[JPL] Joe Zawinul, in a soundful way

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Wed Sep 12 07:53:40 EDT 2007


http://www.artsjournal.com/jazzbeyondjazz/2007/09/joe_zawinul_less_a_silent_
way.html#more

September 11, 2007

Joe Zawinul, in a soundful way

Zawinul (1932-2007) is a world-renowned keyboardist-composer who considered
himself in the lineage of classic musicians emerging from his birthplace,
Vienna, Austria. Once backstage after a performance circa 1980 he stormed at
Down Beat editors who'd come at his command to "discuss" a bad review of
Weather Report's just-released album 8:30 -- "You do not give Beethoven two
stars! You do not give Zawinul two stars!" No, he wasn't Beethoven, but his
music lives beyond his personal mortality -- so yes, Joe Zawinul is one of
the immortals.
There's no denying that the assertive, articulate, groove-and-grit-loving,
multi-kulti celebrating pianist-organist-synthesist and studio composition
pioneer was first to get the electric jazz piano on mainstream AM radio, via
"Mercy, Mercy, Mercy," a rowdy pseudo-live track of soul saxophone that
subverted its gospel origins with Ray very secular (not quite sleazy)
sensuality. I don't find that performed on Youtube.com -- but see Zawinul's
solo at the end of "Jive Samba"also featuring Cannonball on alto, his
brother Nat (who penned this tune) and Yusef Lateef on flute.
Zawinul's grand sense of himself was not unfounded -- watch him gracefully
ace Duke Ellington's ballad "Come Sunday" (in trio with bassist Sam Jones
and drummer Louis Hayes, from that same filmed Cannonball performance).
Genre confines wouldn't hold him, though -- he harbored ambitions to write
big, important music that was recognized as such, and lmade the most of his
opportunities.
In my limited, enjoyable encounters with Zawinul, he might sound arrogant
but not pretentious. He'd been a working class kid who liked to tinker and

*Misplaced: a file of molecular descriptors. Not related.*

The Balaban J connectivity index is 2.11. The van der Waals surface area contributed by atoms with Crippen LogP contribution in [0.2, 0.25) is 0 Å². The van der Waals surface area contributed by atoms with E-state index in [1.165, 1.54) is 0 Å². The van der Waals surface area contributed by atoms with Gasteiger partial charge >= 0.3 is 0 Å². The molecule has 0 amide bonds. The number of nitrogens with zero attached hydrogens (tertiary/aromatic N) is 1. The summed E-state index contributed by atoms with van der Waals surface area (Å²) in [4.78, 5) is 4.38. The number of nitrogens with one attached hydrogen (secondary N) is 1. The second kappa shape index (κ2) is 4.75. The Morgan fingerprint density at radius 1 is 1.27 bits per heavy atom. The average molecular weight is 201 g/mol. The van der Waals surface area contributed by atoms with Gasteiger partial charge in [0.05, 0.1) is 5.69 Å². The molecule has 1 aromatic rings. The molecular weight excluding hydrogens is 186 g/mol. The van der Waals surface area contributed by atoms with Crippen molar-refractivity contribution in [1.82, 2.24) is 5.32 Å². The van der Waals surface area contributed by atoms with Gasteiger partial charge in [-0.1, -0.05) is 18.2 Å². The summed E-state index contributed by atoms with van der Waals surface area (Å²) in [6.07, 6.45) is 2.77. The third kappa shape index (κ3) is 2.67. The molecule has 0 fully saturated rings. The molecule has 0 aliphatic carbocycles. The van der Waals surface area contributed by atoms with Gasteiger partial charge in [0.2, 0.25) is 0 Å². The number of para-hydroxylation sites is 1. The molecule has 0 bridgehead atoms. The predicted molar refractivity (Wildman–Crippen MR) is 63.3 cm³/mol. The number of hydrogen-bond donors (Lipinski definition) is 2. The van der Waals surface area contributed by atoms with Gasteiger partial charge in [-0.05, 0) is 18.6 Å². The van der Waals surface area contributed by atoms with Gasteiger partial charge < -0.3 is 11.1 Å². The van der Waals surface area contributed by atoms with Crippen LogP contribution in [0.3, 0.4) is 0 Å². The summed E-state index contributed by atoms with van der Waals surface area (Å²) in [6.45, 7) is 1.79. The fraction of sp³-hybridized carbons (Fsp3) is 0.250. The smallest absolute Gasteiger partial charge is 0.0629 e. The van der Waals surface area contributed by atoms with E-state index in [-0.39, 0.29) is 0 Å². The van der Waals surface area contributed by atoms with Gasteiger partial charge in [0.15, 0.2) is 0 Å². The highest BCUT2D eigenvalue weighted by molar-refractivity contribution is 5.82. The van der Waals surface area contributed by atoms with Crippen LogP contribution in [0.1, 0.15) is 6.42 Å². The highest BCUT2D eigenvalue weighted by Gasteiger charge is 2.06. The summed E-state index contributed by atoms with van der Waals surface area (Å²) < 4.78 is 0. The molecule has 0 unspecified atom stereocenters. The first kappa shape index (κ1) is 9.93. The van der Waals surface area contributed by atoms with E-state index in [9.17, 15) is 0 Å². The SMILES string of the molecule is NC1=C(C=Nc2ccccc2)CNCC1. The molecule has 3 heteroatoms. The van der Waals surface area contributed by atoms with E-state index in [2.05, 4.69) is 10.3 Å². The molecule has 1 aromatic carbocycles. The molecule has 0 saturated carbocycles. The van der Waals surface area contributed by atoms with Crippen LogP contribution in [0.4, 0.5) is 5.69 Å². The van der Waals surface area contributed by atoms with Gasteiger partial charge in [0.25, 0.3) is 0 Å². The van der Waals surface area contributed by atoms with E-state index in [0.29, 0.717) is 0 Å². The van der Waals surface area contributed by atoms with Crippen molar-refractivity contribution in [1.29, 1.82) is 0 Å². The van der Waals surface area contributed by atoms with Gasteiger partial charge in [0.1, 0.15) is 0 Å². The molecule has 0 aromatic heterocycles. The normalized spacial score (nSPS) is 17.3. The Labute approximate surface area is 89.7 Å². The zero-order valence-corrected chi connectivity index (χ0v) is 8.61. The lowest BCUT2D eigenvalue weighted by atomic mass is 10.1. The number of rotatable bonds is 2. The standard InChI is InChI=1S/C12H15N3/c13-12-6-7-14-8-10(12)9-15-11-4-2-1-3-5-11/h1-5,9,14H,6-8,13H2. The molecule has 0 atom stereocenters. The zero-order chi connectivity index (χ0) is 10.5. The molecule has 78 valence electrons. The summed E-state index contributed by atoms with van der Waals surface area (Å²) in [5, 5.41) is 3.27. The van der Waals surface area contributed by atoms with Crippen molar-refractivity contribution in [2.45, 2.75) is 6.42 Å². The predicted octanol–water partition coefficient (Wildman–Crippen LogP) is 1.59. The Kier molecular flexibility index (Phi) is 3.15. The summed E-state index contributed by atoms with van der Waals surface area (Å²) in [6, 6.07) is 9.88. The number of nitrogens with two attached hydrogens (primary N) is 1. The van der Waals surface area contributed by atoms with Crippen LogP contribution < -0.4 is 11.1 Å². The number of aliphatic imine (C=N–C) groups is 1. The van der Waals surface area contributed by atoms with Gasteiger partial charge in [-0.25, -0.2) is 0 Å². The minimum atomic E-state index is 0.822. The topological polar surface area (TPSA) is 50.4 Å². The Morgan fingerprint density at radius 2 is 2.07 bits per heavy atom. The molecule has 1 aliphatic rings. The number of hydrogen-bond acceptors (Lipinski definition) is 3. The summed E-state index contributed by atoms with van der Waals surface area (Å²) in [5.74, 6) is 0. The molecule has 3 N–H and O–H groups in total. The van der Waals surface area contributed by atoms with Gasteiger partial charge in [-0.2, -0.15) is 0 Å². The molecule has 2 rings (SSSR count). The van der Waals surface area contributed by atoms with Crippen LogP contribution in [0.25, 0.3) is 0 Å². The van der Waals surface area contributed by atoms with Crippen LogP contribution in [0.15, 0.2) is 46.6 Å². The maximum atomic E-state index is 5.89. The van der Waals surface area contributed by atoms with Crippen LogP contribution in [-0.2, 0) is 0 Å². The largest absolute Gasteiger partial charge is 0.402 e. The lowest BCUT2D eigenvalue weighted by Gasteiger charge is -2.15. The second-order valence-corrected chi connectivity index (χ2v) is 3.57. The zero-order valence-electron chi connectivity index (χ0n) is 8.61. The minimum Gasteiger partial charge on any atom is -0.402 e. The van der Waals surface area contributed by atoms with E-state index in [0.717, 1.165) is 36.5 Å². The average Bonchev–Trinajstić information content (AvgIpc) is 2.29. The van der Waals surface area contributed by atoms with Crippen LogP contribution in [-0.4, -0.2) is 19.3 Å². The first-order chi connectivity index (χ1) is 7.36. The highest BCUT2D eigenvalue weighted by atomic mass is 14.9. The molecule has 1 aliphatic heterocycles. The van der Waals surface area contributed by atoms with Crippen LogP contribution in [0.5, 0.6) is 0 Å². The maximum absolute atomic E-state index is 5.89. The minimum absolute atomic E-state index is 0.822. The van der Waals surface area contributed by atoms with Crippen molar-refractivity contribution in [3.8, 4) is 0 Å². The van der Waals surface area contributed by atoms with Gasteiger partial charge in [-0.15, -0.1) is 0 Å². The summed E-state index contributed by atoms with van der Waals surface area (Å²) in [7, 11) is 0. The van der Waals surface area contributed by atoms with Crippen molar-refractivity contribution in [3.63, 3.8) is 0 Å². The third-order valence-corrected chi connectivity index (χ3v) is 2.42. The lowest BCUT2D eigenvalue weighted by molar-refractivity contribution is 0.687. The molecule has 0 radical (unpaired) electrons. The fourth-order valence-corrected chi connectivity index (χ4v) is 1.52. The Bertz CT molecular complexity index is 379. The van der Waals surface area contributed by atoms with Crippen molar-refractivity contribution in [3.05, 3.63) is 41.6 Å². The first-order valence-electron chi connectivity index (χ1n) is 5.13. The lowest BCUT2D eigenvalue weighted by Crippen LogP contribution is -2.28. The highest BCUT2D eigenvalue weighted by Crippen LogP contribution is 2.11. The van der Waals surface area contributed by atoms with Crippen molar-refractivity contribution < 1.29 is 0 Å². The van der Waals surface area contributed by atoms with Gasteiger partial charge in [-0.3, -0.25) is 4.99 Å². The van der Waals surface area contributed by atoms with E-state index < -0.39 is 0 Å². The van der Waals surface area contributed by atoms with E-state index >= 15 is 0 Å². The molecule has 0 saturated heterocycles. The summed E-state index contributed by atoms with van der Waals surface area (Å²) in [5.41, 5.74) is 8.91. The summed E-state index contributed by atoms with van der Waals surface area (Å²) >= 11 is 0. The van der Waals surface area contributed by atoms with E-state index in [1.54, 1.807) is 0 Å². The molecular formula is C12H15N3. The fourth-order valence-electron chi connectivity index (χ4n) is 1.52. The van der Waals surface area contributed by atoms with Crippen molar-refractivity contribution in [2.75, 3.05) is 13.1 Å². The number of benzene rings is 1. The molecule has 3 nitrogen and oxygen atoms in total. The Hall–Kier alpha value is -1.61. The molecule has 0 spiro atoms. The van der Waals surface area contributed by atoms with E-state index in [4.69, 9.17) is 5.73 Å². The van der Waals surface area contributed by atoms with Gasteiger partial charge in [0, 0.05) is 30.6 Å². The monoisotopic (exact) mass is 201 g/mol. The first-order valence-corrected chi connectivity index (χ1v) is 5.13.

mess with his accordion. He'd made his way through cocktail piano and organ
gigs at U.S. armed forces officers clubs of post-WWII Europe, and had
enjoyed a classical concert collaboration with fellow pianist Friedrich
Gulda. He'd immigrate to the U.S. in jazz year 1959. In the States he got
good jobs with Maynard Ferguson, Dinah Washington, Cannonball Adderley, and
kept his distance cagily but collaboratively with Miles Davis.
The edgy restlessness of Zawinul's ideas may be why Miles Davis thought to
call him to play on the seminal studio session that became the electric jazz
breakthrough In A Silent Way, and right after hanging up rang back to ask
that Zawinul bring some music to play for the date. The title tune was
Zawinul's, presumably a reflection on his pastoral origins, edited by Miles'
for chordal simplification, which somewhat riled the composer.
Besides Miles' gorgeous trumet and Zawinul himself on organ, the track
featured keyboardists Herbie Hancock and Chick Corea chiming in, John
McLaughlin and Wayne Shorter luxuriating over the harmonic richness, Dave
Holland steady while Tony Williams held a fiercely controlled cymbal beat.
The piece was the prime hypnotically sensuous anthem of the late '60s,
leading directly to Miles' follow-up Bitches Brew (Z prominent there, too,
penning the great "Pharoah's Dance"), a fad for stacked electric keyboards
(pace Emerson, Lake & Palmer) and the further adventures of electro-acoustic
music.
That's when Zawinul founded -- with Wayne Shorter (Jaco Pastorius came
later) -- Weather Report, the most explosive, ambitious yet sophisticated,
experimental and popular jazz ensemble of the '70s and '80s. Hear Zawinul
sound-paint, often outlandishly, at arena-rock scale from Weather Report's
eponymous debut album and I Sing the Body Electric to (very much with
Jaco)"Birdland."
Weather Report will be what he's best known for -- captaining an ensemble
teetering between kitch and surprise, melding other strong voices into and
through rich musical narratives, themes that were fiesty and dramatic and
might be touched by lyricism, too. WR is way over (sounds bombastic),
Shorter long in recuperation from it, but Zawinul never stopped. Much of his
own later music -- including an album produced for Malian vocalist Salif
Keita, legitimate large ensemble efforts (Stories of the Danube, and later
global-jam-band Zawinul Syndicate -- resounds to this day.
I interviewed Joe Zawinul for The Wire in 1996 -- read that article here.
Posted by hmandel at September 11, 2007 11:12 AM






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